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AGRF opens with stakeholders taking stoke of 2003 Maputo declaration

Ten years after African leaders made a commitment in Maputo to commit greater funds to develop agriculture and increase food security on the continent, over 150 leading figures and experts in the sector are back there to remind leaders of the critical importance of that commitment and their continued support to agriculture.

This time around they are in Maputo courtesy of the Alliance for a Green Revolution in Africa (AGRA) and partner organisations for this year´s edition of The African Green Revolution Forum (AGRF) which opened today.

Speaking at the opening of the three day event, Tumusiime Rhoda Peace, Commissioner of Rural Economy and Agriculture at the African Union, said “Ten years ago, African leaders made a commitment here in Maputo to commit greater funds to develop agriculture and increase food security on the continent. We must use this Forum to remind leaders of the critical importance of that commitment and their continued support to agriculture.

“The African Union welcomes this timely discussion around strengthening the role of public-private partnerships within the framework of the AU’s Comprehensive Africa Agricultural Development Program. 2014 has been declared by the African Union as the Year of Agriculture and Food Security. It will be the year in which heads of state will renew their commitments to CAADP.”

Rhoda Peace said Africa has made some appreciable progress with the implementation of CAADP as many AU member states increasingly placing agriculture high on their agenda, “a number of states are allocating additional resources to critical investment to priorities that are able to bring better returns to their investments.”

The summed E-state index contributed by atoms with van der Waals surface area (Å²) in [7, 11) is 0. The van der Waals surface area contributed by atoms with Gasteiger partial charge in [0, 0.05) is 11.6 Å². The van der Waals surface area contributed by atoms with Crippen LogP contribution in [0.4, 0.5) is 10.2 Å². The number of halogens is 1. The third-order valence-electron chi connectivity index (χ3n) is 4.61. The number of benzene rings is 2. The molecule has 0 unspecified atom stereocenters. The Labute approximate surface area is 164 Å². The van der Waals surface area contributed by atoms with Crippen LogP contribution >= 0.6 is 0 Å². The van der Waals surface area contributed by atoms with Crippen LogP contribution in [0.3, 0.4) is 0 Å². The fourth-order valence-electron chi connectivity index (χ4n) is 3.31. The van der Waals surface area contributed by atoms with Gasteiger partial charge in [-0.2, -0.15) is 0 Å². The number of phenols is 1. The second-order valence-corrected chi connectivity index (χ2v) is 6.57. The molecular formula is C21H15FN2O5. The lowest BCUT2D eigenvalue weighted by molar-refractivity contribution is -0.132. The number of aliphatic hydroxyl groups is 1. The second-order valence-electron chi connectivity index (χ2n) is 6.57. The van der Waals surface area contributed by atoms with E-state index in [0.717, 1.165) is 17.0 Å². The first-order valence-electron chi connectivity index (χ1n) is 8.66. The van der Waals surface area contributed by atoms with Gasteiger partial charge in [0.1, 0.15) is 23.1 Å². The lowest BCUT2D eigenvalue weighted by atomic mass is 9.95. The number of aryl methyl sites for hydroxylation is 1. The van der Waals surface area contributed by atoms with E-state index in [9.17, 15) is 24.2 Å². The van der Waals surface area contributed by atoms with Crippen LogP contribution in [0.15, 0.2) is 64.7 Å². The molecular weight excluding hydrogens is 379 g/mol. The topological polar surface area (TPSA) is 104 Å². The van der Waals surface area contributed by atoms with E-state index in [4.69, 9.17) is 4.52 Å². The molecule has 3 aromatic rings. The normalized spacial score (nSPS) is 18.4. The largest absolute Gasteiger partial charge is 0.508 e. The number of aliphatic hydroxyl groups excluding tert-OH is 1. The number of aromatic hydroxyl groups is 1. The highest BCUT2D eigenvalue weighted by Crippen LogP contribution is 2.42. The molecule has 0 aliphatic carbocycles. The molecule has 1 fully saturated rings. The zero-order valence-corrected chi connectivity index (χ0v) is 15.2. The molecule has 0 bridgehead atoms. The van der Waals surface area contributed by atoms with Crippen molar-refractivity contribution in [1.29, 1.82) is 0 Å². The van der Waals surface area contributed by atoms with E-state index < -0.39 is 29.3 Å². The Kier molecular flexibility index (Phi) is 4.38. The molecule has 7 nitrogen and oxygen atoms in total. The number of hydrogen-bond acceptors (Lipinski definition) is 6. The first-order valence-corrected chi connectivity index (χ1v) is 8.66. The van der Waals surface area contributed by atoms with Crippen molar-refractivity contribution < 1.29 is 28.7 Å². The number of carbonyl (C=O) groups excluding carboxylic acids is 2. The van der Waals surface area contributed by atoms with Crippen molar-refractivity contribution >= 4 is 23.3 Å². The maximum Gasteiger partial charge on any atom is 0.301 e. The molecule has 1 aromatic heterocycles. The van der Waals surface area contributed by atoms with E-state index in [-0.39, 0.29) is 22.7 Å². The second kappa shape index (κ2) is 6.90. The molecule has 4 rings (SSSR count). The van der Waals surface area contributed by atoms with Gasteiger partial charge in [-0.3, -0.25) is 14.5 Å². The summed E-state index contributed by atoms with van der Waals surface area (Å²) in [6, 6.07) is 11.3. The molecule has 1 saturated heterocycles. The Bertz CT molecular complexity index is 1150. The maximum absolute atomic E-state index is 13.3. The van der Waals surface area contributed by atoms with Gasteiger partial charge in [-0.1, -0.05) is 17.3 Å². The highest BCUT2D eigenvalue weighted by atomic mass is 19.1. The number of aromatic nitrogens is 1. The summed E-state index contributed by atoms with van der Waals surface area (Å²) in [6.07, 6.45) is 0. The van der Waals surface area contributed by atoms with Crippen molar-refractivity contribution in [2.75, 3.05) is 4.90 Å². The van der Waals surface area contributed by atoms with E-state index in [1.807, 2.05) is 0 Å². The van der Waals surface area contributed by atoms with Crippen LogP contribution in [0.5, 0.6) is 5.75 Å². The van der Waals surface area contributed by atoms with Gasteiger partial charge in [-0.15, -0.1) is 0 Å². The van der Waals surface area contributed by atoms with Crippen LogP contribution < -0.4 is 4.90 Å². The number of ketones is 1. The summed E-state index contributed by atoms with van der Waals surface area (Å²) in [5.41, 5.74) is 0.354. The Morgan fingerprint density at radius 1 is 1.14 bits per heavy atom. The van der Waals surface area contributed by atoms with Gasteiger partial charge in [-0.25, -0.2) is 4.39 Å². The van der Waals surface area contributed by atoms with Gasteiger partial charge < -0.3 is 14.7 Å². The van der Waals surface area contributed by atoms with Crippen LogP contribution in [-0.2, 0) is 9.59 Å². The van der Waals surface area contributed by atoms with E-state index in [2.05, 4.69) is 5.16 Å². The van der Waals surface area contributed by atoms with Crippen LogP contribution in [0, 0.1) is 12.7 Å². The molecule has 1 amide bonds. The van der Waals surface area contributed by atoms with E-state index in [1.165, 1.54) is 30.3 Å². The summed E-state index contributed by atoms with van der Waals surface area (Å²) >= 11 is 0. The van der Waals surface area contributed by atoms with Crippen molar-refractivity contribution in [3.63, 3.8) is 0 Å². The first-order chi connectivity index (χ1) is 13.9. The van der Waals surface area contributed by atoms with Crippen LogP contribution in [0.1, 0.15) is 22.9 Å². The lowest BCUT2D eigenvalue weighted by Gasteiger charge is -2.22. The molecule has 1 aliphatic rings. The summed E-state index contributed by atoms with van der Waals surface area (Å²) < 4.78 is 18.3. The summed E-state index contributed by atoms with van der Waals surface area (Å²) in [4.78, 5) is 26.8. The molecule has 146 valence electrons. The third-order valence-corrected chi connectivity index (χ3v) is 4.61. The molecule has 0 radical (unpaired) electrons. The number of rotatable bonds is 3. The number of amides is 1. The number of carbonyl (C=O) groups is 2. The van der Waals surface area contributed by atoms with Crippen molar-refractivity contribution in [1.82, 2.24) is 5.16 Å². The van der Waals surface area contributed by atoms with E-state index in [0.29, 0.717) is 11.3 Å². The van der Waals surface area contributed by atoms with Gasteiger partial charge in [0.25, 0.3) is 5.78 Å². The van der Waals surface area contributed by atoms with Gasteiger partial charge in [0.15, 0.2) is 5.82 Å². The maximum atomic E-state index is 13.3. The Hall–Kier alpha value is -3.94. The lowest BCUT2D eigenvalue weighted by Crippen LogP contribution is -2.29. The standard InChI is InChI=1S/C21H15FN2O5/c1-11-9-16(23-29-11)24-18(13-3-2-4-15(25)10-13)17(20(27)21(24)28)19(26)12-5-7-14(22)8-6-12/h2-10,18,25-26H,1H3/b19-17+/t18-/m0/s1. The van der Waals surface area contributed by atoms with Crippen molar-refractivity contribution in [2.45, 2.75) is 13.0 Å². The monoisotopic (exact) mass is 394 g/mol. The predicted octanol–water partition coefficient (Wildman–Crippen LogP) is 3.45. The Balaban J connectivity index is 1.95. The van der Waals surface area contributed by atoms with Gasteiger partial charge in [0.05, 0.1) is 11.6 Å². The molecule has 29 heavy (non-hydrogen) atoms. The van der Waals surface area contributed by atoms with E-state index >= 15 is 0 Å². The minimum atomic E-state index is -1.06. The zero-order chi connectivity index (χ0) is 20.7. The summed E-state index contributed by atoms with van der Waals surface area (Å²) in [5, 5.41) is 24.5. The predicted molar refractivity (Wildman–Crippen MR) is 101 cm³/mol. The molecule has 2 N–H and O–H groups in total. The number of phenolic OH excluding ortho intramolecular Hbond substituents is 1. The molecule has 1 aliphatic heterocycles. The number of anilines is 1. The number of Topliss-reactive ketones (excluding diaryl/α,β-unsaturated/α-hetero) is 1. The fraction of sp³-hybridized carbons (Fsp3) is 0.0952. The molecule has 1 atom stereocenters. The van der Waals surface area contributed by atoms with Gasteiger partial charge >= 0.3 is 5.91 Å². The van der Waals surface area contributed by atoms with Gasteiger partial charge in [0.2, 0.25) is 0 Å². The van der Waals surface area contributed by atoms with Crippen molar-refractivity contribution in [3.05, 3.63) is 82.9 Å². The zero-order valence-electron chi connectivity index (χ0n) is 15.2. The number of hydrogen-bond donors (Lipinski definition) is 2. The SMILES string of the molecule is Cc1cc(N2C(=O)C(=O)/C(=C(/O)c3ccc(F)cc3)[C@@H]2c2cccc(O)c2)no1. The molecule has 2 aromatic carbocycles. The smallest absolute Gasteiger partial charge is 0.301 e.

She quickly added that in spite of the investment, there are still fresh challenges relating to food security; Rhoda Peace gave example of cereal yields in Africa which average only 1.2 tons per hectare compared to over 3tons per hectare for Asia and Latin America and about 5.5 tons per hectare for the European unions.

Rhoda Peace said as a result, Africa´s dependence on food import has risen from about 12% in 2000 to about 18% in 2010 for crops and from 4% to 8% for meat during the same period. “Africa is spending $40-50billion annually on imports of agricultural products, so losing foreign exchange and jobs.”

While noting that Africa has tremendous potential to turn around the picture, she said they will want to match the growth witnessed in the steady economic growth within the continent in the last five years with food security…

Rhoda Peace explained that having taken stocks of agriculture performance and  CAADP in the last ten years, “we have come up with  the next ten years ‘vision as contained in what we call “ Sustaining the CCADP Momentum.”

Strive Masiyiwa, Vice Chair of AGRA and Founder of Econet Wireless, says: “Across Africa, farmers and small agri-businesses struggle to access the finance to invest in new seeds, fertiliser or equipment.

The African Green Revolution Forum is an opportunity for everyone involved to work together to identify inclusive investment models that can drive growth and develop agriculture into a successful business. African farmers and African SMEs have shown time and time again that if we provide them with the opportunity, they will seize it with both hands.”

Jørgen Ole Haslestad, President and CEO of Yara and Chairman of the Yara Prize Committee; says: “If we want to accelerate investment in agriculture, boost crop yields and help farmers access markets, everybody involved in agriculture in Africa needs to work together. Our continued support of the AGRF is based on our belief that governments, the private sector, farmers and international partners need to share best practice, build capacity and scale up models that work.

The progress achieved over the last decade shows us that now, more than ever, the future of Africa’s food security rests on the success of dialogue, knowledge-sharing and partnerships.”


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